Right, you become something that’s just inherently in their brain and they don’t know how. And so when your sales team reach us, like, oh yeah, I’ve heard of a … let’s talk. Have there been any interesting surprises that you’ve seen that actually worked really well across those marketing channels? Something that really stood out?

Adam Rosenberg:
So LinkedIn advertising has been really interesting across the last couple of months. We redesigned all of our ad assets, so new colors, new logo, new branding, new messaging, and we added more specific targeting into LinkedIn advertising. So like I mentioned before, we have the supply side of our network, which is the health plans and PBMs, and the demand side, which is our health systems and EHR partners. We’ve added in specific accounts that we want to send these ads to. So we’re still measuring how many clicks we get, how many impressions we get, and how many form fills we get. But just the overall engagement from these specific accounts is really interesting. And what the big topic is that I’ve heard this year and across the last couple of years in healthcare marketing is intent data and knowing which accounts are important to reach out to at a specific time, and LinkedIn can be a huge part of that because we know a specific health system saw our ad 500 times and 12 people clicked, right? So we know exactly that account could be high-priority for our sales team, so we’re leveraging LinkedIn not only to get our message out there but also as a signal for intent data.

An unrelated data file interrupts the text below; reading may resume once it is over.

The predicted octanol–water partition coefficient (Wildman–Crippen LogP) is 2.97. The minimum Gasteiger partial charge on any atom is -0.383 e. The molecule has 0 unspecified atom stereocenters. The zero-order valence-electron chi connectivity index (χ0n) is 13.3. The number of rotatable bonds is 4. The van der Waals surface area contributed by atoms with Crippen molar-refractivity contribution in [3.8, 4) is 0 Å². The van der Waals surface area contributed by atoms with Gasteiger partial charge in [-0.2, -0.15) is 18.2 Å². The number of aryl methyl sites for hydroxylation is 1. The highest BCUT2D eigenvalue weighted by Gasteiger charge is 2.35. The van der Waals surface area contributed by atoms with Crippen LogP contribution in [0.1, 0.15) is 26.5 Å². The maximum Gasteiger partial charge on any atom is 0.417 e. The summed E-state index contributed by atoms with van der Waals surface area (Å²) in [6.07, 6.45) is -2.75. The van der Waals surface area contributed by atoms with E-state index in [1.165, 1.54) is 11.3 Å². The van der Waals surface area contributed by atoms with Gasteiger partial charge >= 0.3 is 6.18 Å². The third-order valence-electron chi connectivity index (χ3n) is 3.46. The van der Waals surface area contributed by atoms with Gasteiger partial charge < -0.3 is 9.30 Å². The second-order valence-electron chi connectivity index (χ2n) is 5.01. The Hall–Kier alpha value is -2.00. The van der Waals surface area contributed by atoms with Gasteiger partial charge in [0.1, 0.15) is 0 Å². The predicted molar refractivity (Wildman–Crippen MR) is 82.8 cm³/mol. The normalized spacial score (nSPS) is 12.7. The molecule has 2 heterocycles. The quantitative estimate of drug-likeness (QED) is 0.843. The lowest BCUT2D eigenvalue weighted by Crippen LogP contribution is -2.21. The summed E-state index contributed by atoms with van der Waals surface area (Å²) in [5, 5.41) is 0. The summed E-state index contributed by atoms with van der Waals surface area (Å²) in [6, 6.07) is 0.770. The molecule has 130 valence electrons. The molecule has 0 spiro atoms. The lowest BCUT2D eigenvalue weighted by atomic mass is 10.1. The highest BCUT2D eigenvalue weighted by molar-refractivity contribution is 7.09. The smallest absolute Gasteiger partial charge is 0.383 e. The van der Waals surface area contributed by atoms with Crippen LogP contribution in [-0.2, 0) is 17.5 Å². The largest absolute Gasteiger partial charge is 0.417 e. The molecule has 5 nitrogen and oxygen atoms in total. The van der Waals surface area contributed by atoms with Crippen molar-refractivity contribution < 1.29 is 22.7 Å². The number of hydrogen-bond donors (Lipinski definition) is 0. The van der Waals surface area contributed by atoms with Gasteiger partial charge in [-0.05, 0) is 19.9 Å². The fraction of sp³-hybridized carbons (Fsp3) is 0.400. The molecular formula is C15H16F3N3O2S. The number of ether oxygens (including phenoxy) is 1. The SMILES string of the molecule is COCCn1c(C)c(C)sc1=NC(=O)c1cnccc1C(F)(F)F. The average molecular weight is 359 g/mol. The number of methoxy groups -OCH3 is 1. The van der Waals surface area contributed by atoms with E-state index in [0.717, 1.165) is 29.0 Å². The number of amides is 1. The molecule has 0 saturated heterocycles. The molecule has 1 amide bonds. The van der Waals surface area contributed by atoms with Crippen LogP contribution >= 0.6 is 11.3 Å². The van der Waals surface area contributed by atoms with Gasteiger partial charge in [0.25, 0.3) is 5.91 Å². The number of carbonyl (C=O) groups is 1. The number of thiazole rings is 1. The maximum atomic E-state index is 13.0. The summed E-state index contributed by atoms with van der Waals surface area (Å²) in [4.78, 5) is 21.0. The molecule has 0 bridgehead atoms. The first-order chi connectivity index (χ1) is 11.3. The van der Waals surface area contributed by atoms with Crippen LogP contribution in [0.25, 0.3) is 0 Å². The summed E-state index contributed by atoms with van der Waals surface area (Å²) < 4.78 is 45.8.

Andreea Borcea: